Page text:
Class Description


With the right Photoshop know-how and studio shoot experience, you can merge fact and fiction into a reality that lives up to your imagination. Renee Robyn has made a career of turning everyday photos from her travels into eye-catching images. Robyn will teach you how to add people and other elements to your existing landscape photos using ethereal custom effects.

Join us for “Creating Your Reality with Composite Photography” and you’ll learn:

  • How to choose or set up a shoot for your background image
  • How to direct posing during a shoot, and work with directional light in studio to make your subject fit into the background image
  • How to composite your subject into your image using Photoshop

Photo compositing allows you to breathe interesting ideas into your photos. Open your hard drive, walk into your memory, and turn past experiences into fantastic new realities.

Lessons

1Class Introduction
2Why You Should Sketch Your Composite
3What to Look for in Your Background
4Posing Your Model
5Communicate with Your Team
6Elements of Compositing
7Learning from Failure & Criticism
8On-Location Safety Tips
9How to Nail the Right Perspective for Your Composite Photo
10Gauging Light & Exposure On-Location
11On-Location Posing
12Cliff Shoot Location Final Thoughts
13Tips for Culling Images
14Culling Images Q&A
15Preparing Your Image for Composite
16Composite Image Cleanup
17Adding Background Image to Composite
18The Difference Between Flow & Opacity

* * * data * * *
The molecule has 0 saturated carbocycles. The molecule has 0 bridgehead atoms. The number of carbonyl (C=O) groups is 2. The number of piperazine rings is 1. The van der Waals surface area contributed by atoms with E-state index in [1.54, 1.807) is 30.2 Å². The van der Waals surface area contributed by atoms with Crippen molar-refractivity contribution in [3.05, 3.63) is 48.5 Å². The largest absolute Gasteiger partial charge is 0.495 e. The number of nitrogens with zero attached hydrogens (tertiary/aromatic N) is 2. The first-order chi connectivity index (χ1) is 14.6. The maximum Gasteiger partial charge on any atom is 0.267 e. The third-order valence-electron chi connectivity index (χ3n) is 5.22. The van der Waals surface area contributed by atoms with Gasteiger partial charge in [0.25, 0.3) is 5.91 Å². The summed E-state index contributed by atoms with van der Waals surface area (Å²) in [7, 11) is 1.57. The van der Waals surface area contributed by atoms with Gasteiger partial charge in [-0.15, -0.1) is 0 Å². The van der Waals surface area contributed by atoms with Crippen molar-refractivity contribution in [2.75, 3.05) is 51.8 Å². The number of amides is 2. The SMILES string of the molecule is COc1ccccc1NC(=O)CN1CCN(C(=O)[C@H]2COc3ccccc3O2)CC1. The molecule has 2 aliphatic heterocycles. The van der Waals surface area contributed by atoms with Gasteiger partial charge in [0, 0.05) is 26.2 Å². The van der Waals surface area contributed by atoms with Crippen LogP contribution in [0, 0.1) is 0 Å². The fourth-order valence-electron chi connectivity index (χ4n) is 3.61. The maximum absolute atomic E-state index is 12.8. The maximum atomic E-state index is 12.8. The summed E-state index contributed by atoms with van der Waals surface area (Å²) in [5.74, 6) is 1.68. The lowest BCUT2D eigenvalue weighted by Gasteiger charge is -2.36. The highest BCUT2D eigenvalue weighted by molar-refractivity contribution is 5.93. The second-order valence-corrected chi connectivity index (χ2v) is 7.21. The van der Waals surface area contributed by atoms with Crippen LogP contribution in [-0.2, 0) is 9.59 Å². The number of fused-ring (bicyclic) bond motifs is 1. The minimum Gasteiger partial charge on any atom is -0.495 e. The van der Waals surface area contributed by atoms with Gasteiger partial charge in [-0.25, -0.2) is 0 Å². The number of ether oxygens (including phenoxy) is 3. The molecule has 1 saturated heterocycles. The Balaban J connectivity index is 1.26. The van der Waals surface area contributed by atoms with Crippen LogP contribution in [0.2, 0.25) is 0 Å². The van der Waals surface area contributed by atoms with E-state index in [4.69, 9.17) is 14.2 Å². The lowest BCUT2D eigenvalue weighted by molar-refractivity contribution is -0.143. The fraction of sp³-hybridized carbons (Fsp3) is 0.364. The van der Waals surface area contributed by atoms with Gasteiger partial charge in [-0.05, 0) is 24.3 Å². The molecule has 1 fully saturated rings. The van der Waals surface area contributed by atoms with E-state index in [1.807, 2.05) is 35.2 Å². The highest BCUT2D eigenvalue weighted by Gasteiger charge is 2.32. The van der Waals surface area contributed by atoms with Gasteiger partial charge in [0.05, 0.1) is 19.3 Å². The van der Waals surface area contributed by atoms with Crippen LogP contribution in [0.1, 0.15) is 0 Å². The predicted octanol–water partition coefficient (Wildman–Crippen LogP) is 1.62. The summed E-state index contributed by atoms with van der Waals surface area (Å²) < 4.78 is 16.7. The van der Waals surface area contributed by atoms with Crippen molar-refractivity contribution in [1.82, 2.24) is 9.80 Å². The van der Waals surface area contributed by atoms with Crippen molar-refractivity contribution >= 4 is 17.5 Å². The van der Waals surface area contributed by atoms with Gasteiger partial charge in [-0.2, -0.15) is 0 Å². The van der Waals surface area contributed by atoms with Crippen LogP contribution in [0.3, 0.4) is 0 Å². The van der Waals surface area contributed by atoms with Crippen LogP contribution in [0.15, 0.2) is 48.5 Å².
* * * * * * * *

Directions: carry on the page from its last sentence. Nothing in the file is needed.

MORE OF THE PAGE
19Composite Sky Elements
20Using Curves to Color Match
21Adding Atmospheric Depth to Image
22Using Color Efex Pro to Manipulate Color
23Using the Liquify Tool
24Color Theory & Monitor Calibration
25Adding Smoke Layer to Image
26Selective Sharpening
27Crop Your Image
28Goal Setting for Digital Artists
29Review of Location Composite
30Understand Angle & Height for Your Base Plate Image
31Base Plate Focus Point
32Base Plate Lighting Tips
33How to Use a Stand-In for Base Plate Image
34Capture On-Location Base Plate Image
35Student Positioning Demo
36Base Plate Sketching
37On-Location Sky Capture
38What to Look for in a Base Plate Model
39Building Composite Model Lighting
40Composite Model Test Shots for Angle Matching
41Composite Model Shoot: The Art of Fabric Throwing
42Composite Model Shoot: Working with Hair
43Composite Model Shoot: Posing Techniques
44Composite Test with Final Shot
45Lighting Setup Overview
46Culling Model Shoot Images
47Adjusting Skintone Colors
48Merging Background with Model
49How to Mask Hair
50Creating a Layer Mask with the Brush Tool
51Creating Shadow Layers
52Removing Visual Distractions with Stamp Tool
53Replacing Sky with Layer Mask
54Drawing Hair Strands and Atmospheric Depth
55Creating Contrast in Your Composite
56Adding Atmospheric Elements
57Using Particle Shop
58Selective Color Adjustments
59Cropping, Sharpening, & Final Touches
60Closing Thoughts